2Department of Chemical and Petroleum Engineering, University of Calgary, Calgary, Canada
3Department of Physiology and Pharmacology, University of Calgary, Calgary, Canada
4Department of Radiology, University of Calgary, Calgary, Canada
5Department of Clinical Neurosciences, University of Calgary, Calgary, Canada
6Centre for Bioengineering Research and Education, University of Calgary, Calgary, Canada
7Hotchkiss Brain Institute, University of Calgary, Calgary, Canada
8Seaman Family MR Research Centre, Foothills Medical Centre, Calgary, Canada
To determine the initial feasibility of using magnetic resonance (MR) imaging to detect early atherosclerosis, we investigated inflammatory cells labeled with a positive contrast agent in an endothelial cell–based testing system. The human monocytic cell line THP-1 was labeled by overnight incubation with a gadolinium colloid (Gado CELLTrack) prior to determination of the in vitro release profile from T1-weighted MR images. Next, MR signals arising from both a synthetic model of THP-1/human umbilical vein endothelial cell (HUVEC) accumulation and the dynamic adhesion of THP-1 cells to activated HUVECs under flow were obtained. THP-1 cells were found to be successfully—but not optimally—labeled with gadolinium colloid, and MR images demonstrated increased signal from labeled cells in both the synthetic and dynamic THP-1/HUVEC models. The observed THP-1 contrast release profile was rapid, suggesting the need for an agent that is optimized for retention in the target cells for use in further studies. Detection of labeled THP-1 cells was accomplished with no signal enhancement from unlabeled cells. These achievements demonstrate the feasibility of targeting early atherosclerosis with MR imaging, and suggest that using an in vitro system like the one described provides a rapid, efficient, and cost-effective way to support the development and evaluation of novel MR contrast agents.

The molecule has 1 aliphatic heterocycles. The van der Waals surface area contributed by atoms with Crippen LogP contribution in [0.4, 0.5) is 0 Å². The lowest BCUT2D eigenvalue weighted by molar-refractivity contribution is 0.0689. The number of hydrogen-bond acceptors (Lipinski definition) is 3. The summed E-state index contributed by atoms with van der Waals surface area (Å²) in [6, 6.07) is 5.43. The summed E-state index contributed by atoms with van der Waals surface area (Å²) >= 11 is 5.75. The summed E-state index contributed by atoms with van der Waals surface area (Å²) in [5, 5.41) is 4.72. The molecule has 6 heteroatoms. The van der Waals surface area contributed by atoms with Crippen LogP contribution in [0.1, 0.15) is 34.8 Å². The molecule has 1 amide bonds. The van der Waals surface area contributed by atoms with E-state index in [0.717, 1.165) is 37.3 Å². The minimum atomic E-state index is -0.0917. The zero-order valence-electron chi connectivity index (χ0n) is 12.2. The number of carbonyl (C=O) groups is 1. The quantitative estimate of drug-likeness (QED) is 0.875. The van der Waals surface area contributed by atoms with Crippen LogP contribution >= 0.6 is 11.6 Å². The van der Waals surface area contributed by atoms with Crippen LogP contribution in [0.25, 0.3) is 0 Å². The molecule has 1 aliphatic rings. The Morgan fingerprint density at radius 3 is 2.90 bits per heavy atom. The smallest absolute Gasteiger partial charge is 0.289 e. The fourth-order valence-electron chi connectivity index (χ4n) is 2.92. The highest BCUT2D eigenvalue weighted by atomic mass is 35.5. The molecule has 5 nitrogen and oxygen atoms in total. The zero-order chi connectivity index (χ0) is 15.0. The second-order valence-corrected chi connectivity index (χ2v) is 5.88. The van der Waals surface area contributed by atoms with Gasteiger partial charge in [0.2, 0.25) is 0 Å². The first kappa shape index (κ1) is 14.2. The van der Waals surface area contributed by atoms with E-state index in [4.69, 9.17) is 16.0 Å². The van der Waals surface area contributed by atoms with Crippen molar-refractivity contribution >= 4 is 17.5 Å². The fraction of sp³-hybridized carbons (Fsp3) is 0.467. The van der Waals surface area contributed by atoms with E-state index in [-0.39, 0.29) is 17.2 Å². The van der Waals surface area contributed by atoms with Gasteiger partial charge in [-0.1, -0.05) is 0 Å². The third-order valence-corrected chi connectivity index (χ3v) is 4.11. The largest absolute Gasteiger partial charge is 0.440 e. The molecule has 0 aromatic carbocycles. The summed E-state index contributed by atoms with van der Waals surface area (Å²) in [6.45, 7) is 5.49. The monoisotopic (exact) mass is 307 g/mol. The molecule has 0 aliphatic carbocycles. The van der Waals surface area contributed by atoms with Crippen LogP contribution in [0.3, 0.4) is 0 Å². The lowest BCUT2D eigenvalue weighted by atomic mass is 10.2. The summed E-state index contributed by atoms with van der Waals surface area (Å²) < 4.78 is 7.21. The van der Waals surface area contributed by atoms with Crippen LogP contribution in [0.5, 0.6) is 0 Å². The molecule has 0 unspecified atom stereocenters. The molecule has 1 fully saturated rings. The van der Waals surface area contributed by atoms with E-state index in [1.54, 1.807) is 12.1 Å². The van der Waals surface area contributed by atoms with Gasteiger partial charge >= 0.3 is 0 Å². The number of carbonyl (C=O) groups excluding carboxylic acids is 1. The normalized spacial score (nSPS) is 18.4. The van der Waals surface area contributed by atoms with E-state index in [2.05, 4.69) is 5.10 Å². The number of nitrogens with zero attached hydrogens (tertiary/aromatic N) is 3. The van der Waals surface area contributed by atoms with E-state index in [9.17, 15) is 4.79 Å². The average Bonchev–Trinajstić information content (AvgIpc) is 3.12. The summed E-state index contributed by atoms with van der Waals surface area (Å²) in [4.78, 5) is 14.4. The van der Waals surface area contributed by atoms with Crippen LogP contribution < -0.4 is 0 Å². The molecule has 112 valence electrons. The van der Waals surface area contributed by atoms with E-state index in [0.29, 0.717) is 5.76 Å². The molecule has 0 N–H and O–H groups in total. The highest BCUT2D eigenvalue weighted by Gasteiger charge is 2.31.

Diagnosis and intervention in the first stages of atherosclerosis could potentially offset economic and clinical costs of cardiovascular disease; however, there are no effective methods currently available for the detection of fatty streaks or early plaques. MR is an imaging modality suitable for use as a screening tool for early atherosclerosis (1). In principle, it should be possible to achieve useful images by employing MR contrast agents that promote signal enhancement in early lesions compared with the background obtained from surrounding healthy tissue (2-4). A physiologically relevant model system for contrast agent testing would facilitate the development of screening methods in a manner that can target eventual translation to clinical protocols.
Inflammation plays a key role in the progression of atherosclerotic diseases (5); thus, targeting components of the vascular inflammatory response for imaging is an interesting approach for development of noninvasive methods to detect early atherosclerosis. This report presents the results of an initial study in which a commercially available positive MR contrast agent was used to label human monocytes in a series of cell-based assays to determine the feasibility of detecting early atherosclerosis using labeled inflammatory cells. Results demonstrate proof-of-concept for this approach, and also illustrate the utility of employing an in vitro culture system to support the development and evaluation of novel MR contrast agents.Materials and methods Cell culture